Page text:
The Malta Independent 19 October 2018, Friday

The unknown martyrs of the Great Siege

Noel Grima Tuesday, 18 September 2018, 08:51 Last update: about 30 days ago

Mattia Preti: Saints and heroes for the Knights of Malta by Cynthia De Giorgio. Midsea Books / 2014. Extent: 144pp

We have just honoured the Great Siege, as we do every year, with a public holiday. Many of us have a vague idea how the siege developed, from May to September 1565 but few of us understand the real historical importance of the siege and what it meant for Europe.

But apart from Grand Master de Valette, and perhaps one or two Maltese patriots,  honoured more in legend than in historical research, but we have no idea of the heroes and martyrs of the siege.

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The irony is we have always had their portraits looking down on us from the vault of St John's but we did not know their names nor were their heroic actions ever explained to us.

This book describes the heroism of eight, the first two being Fra Adriano La Riviera and Fra Alessandro Sangiorgio. They are represented on either side of the third bay of the nave of St John's accompanying the larger scene relating Christ's baptism on the vault.

La Riviera was taken prisoner at the Santa Margherita bastion by the Turks but he apparently misled them with the information he gave them under torture. He was caught out, tortured and killed. His body was then maltreated by a huge sign of the cross cut into his torso (this is clear in the painting) as a blatant mockery of his faith and as a warning to all.

Sangiorgio came from an illustrious family from Piedmont and was killed in the final assault on St Elmo on 23 June. His body and those of other martyrs were recovered the next day, feast of the birth of St John, horribly mutilated and almost unidentifiable, when they washed ashore on the shore of Fort St Angelo (in fact, he was identified by his brother) and were then given a solemn funeral. In the painting, he is represented holding up an outer layer of skin, representing his being flayed by the Turks.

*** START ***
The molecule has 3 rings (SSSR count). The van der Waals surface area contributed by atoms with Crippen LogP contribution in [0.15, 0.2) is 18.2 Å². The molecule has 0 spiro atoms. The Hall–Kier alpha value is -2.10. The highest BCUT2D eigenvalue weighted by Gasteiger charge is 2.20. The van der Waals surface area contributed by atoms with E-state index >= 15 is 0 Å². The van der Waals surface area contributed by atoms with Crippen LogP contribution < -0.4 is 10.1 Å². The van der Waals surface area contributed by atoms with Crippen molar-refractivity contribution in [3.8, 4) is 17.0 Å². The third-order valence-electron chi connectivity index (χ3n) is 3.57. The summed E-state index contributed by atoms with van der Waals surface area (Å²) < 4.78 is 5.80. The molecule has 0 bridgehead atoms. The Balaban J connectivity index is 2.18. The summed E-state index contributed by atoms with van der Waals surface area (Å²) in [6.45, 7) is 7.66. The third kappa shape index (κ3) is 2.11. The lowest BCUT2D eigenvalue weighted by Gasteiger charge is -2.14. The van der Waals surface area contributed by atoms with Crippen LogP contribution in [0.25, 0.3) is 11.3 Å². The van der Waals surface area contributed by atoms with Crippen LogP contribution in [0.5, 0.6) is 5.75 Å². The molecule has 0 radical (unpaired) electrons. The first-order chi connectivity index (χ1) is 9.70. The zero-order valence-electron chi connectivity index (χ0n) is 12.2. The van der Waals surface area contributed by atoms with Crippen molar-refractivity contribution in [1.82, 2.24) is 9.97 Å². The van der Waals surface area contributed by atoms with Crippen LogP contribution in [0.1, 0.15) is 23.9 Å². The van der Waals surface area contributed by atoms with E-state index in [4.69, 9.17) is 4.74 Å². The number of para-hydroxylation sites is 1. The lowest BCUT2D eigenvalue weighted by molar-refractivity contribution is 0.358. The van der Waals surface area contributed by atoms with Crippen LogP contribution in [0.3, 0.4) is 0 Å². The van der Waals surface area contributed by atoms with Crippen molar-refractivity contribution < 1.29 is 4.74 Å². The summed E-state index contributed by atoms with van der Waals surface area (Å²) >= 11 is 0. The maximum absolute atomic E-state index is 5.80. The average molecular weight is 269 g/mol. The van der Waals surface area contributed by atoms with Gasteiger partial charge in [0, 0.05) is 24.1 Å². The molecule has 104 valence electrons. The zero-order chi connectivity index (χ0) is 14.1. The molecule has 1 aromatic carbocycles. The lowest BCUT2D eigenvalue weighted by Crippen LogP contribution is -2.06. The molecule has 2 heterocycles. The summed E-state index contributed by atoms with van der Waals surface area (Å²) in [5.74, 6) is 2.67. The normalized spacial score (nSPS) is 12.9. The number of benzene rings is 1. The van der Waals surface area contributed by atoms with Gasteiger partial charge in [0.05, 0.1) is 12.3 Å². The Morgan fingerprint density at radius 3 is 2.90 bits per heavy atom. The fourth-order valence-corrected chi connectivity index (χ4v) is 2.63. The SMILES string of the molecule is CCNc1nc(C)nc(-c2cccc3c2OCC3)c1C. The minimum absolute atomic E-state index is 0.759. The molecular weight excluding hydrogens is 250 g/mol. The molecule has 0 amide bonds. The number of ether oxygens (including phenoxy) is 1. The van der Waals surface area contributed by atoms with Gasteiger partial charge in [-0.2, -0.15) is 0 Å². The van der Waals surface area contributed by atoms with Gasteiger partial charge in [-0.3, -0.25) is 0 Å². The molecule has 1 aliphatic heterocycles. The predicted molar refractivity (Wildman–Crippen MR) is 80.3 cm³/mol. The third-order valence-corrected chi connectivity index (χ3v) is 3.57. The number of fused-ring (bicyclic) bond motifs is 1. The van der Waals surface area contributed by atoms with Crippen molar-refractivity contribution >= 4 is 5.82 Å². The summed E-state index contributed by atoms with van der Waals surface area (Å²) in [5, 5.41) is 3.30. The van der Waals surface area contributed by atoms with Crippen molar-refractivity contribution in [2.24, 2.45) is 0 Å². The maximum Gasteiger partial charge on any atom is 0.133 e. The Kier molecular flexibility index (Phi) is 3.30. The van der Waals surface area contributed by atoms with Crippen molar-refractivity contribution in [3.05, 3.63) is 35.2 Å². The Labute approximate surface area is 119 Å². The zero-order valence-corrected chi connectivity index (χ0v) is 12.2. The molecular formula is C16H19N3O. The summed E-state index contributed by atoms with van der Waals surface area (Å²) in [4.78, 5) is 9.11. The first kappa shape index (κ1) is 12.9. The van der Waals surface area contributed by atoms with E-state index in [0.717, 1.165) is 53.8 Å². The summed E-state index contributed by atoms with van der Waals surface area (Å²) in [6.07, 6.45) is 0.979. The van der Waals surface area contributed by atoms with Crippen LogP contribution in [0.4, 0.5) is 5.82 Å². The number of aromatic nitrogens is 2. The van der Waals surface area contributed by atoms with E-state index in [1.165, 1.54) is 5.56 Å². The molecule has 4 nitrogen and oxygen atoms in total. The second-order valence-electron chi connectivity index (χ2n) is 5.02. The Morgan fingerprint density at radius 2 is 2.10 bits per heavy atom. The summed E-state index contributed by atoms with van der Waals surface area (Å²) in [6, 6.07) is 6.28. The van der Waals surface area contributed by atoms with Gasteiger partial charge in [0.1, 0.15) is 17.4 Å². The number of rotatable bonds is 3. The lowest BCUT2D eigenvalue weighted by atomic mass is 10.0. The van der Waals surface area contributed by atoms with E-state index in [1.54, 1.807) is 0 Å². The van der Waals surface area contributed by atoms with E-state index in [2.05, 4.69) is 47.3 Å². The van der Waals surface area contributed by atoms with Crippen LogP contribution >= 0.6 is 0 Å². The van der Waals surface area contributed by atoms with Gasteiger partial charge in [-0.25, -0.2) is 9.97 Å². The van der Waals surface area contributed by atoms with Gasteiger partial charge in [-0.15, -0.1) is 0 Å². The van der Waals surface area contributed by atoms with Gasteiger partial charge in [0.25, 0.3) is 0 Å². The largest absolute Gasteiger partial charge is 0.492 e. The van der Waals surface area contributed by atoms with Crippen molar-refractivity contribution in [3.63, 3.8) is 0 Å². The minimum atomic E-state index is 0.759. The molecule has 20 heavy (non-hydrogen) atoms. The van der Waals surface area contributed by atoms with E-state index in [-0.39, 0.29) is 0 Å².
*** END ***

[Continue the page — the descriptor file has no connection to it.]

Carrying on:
Two others were Fra Pierre de Masseus who was wounded in the battle for St Elmo and died there. His body was mutilated along with the others in the orgy of violence after the fall of the fort. And Fra Alain de Montal, who was one of the leaders in the fight to recuperate the Santa Margherita area and despite receiving a blow to an eye, captured an enemy flag which was later hung in the Church of St Lawrence. Alain de Montal was later killed at Fort St Michael.

Then there are Fra Melchior de Monserrat who wanted to be appointed Governor of Fort St Elmo when the fort was about to fall, killed by a musket shot when he was attempting to reposition a cannon; Fra Juan D'Eguaras who showed great courage in the siege of St Elmo, was gravely wounded in the leg but refused an offer to be taken back to the Borgo to be healed and continued to fight even as the Turks entered the fort. He ran to the adversaries with a halberd in his hand and had his head cut off by a scimitar; Fra Ambrogio Pegullo who lost his life while fighting in the siege and Fra Aleramo Parpaglia who was killed in an attack in which he pushed himself too far.

The book is a wonderful tour de force of Mattia Preti's paintings not just in Malta but also in Italy. But the second part of the book is an anthology of his paintings of saints and heroes not just from St John's but also from other churches around Malta.

It is not clear who decided which saints and heroes went into the spaces underneath the vault painting. In September 1661, Grand Master Raphael Cotoner informed the Council of the Order that Mattia Preti had offered to paint the entire vault of the Conventual Church at his own expense. Preti divided the vault into six bays and he divided each bay into three sections so that we have eighteen episodes from the life of St John.